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Archive for September, 2012

My dear Wormwood,

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. . . Men are not angered by mere misfortune but by misfortune conceived as injury. And the sense of injury depends on the feeling that a legitimate claim has been denied. The more claims on life, therefore, that your patient can be induced to make, the more often he will feel injured and, as a result, ill-tempered. Now you will have noticed that nothing throws him into a passion so easily as to find a tract of time which he reckoned on having at his own disposal unexpectedly taken from him.

It is the unexpected visitor (when he looked forward to a quiet evening), or the friend’s talkative wife (turning up when he looked forward to a tete-а-tete with the friend), that throw him out of gear. Now he is not yet so uncharitable or slothful that these small demands on his courtesy are in themselves too much for it. They anger him because he regards his time as his own and feels that it is being stolen. You must therefore zealously guard in his mind the curious assumption “My time is my own.” Let him have the feeling that he starts each day as the lawful possessor of twenty-four hours. Let him feel as a grievous tax that portion of this property which he has to make over to his employers, and as a generous donation that further portion which he allows to religious duties. But what he must never be permitted to doubt is that the total from which these deductions have been made was, in some mysterious sense, his own personal birthright.

You have here a delicate task. The assumption which you want him to go on making is so absurd that, if once it is questioned, even we cannot find a shred of argument in its defence. The man can neither make, nor retain, one moment of time; it all comes to him by pure gift; he might as well regard the sun and moon his chattels. . . . When I speak of preserving this assumption in his mind, therefore, the last thing I mean you to do is to furnish him with arguments in its defence.

There aren’t any. Your task is purely negative. Don’t let his thoughts come anywhere near it. Wrap a darkness about it, and in the centre of that darkness let his sense of ownership-in-time lie silent, uninspected, and operative.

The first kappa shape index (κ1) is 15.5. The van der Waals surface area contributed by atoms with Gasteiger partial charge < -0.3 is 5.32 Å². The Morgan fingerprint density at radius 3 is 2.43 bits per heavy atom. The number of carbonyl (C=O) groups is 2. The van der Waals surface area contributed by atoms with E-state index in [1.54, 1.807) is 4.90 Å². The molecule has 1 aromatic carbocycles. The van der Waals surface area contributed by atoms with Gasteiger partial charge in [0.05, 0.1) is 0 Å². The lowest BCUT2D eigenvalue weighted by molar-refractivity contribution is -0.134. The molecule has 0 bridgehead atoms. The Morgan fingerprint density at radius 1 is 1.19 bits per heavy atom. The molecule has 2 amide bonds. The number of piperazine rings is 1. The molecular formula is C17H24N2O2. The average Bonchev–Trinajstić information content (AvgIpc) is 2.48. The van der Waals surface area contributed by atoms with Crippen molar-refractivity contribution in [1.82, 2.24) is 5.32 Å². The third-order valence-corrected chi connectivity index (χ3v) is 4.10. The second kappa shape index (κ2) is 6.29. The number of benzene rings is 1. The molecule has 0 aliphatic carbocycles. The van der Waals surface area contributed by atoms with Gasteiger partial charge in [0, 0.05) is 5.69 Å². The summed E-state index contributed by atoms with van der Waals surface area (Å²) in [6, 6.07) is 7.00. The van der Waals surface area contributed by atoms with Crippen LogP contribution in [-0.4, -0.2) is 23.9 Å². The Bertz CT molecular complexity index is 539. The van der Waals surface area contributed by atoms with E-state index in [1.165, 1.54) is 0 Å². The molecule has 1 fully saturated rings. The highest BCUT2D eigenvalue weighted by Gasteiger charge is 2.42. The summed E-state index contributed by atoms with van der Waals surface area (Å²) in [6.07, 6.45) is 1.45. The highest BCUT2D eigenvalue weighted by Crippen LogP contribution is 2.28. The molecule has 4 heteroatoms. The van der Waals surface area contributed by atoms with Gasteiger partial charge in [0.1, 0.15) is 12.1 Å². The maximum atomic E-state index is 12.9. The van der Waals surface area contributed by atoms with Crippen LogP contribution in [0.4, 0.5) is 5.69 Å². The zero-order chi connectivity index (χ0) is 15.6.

C. S. Lewis, The Screwtape Letters 125-27 (HarperCollins 2009)(1942).

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Not only then has each man his individual relation to God, but each man has his peculiar relation to God. He is to God a peculiar being, made after his own fashion, and that of no one else; for when he is perfected he shall receive the new name which no one else can understand. Hence he can worship God as no man else can worship him,–can understand God as no man else can understand him. This or that man may understand God more, may understand God better than he, but no other man can understand God as he understands him. God give me grace to be humble before thee, my brother, that I drag not my simulacrum of thee before the judgment-seat of the unjust judge, but look up to thyself for what revelation of God thou and no one else canst give. As the fir-tree lifts up itself with a far different need from the need of the palm-tree, so does each man stand before God, and lift up a different humanity to the common Father. And for each God has a different response. With every man he has a secret–the secret of the new name. In every man there is a loneliness, an inner chamber of peculiar life into which God only can enter. I say not it is the innermost chamber—but a chamber into which no brother, nay, no sister can come.

From this it follows that there is a chamber also—(O God, humble and accept my speech)—a chamber in God himself, into which none can enter but the one, the individual, the peculiar man,—out of which chamber that man has to bring revelation and strength for his brethren. This is that for which he was made—to reveal the secret things of the Father.